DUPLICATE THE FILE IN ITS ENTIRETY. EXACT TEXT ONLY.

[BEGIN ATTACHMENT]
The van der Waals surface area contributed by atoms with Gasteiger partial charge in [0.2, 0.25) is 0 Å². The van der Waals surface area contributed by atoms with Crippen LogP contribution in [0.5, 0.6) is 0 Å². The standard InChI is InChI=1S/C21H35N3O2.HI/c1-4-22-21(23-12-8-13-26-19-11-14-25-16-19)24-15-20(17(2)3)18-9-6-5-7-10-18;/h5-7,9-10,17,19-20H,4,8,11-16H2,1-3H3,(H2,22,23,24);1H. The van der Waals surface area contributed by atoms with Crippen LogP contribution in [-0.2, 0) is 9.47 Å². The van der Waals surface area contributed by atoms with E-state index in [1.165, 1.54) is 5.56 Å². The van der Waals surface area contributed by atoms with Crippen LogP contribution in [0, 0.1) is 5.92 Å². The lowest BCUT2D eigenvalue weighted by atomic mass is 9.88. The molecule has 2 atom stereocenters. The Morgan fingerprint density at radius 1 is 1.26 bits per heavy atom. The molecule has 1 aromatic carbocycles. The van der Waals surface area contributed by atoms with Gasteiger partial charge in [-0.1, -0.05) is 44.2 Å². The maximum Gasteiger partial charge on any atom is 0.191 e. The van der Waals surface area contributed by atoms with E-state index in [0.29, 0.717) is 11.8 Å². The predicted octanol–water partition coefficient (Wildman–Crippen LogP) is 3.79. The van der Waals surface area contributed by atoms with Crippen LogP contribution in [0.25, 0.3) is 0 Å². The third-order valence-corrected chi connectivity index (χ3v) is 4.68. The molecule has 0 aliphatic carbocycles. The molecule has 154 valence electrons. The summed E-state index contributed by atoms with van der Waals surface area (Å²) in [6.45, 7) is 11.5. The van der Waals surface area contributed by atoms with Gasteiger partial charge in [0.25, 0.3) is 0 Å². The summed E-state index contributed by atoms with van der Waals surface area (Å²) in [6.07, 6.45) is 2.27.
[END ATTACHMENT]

The van der Waals surface area contributed by atoms with Gasteiger partial charge in [0.2, 0.25) is 0 Å². The van der Waals surface area contributed by atoms with Crippen LogP contribution in [0.5, 0.6) is 0 Å². The standard InChI is InChI=1S/C21H35N3O2.HI/c1-4-22-21(23-12-8-13-26-19-11-14-25-16-19)24-15-20(17(2)3)18-9-6-5-7-10-18;/h5-7,9-10,17,19-20H,4,8,11-16H2,1-3H3,(H2,22,23,24);1H. The van der Waals surface area contributed by atoms with Crippen LogP contribution in [-0.2, 0) is 9.47 Å². The van der Waals surface area contributed by atoms with E-state index in [1.165, 1.54) is 5.56 Å². The van der Waals surface area contributed by atoms with Crippen LogP contribution in [0, 0.1) is 5.92 Å². The lowest BCUT2D eigenvalue weighted by atomic mass is 9.88. The molecule has 2 atom stereocenters. The Morgan fingerprint density at radius 1 is 1.26 bits per heavy atom. The molecule has 1 aromatic carbocycles. The van der Waals surface area contributed by atoms with Gasteiger partial charge in [-0.1, -0.05) is 44.2 Å². The maximum Gasteiger partial charge on any atom is 0.191 e. The van der Waals surface area contributed by atoms with E-state index in [0.29, 0.717) is 11.8 Å². The predicted octanol–water partition coefficient (Wildman–Crippen LogP) is 3.79. The van der Waals surface area contributed by atoms with Crippen LogP contribution in [0.25, 0.3) is 0 Å². The third-order valence-corrected chi connectivity index (χ3v) is 4.68. The molecule has 0 aliphatic carbocycles. The molecule has 154 valence electrons. The summed E-state index contributed by atoms with van der Waals surface area (Å²) in [6.45, 7) is 11.5. The van der Waals surface area contributed by atoms with Gasteiger partial charge in [0.25, 0.3) is 0 Å². The summed E-state index contributed by atoms with van der Waals surface area (Å²) in [6.07, 6.45) is 2.27.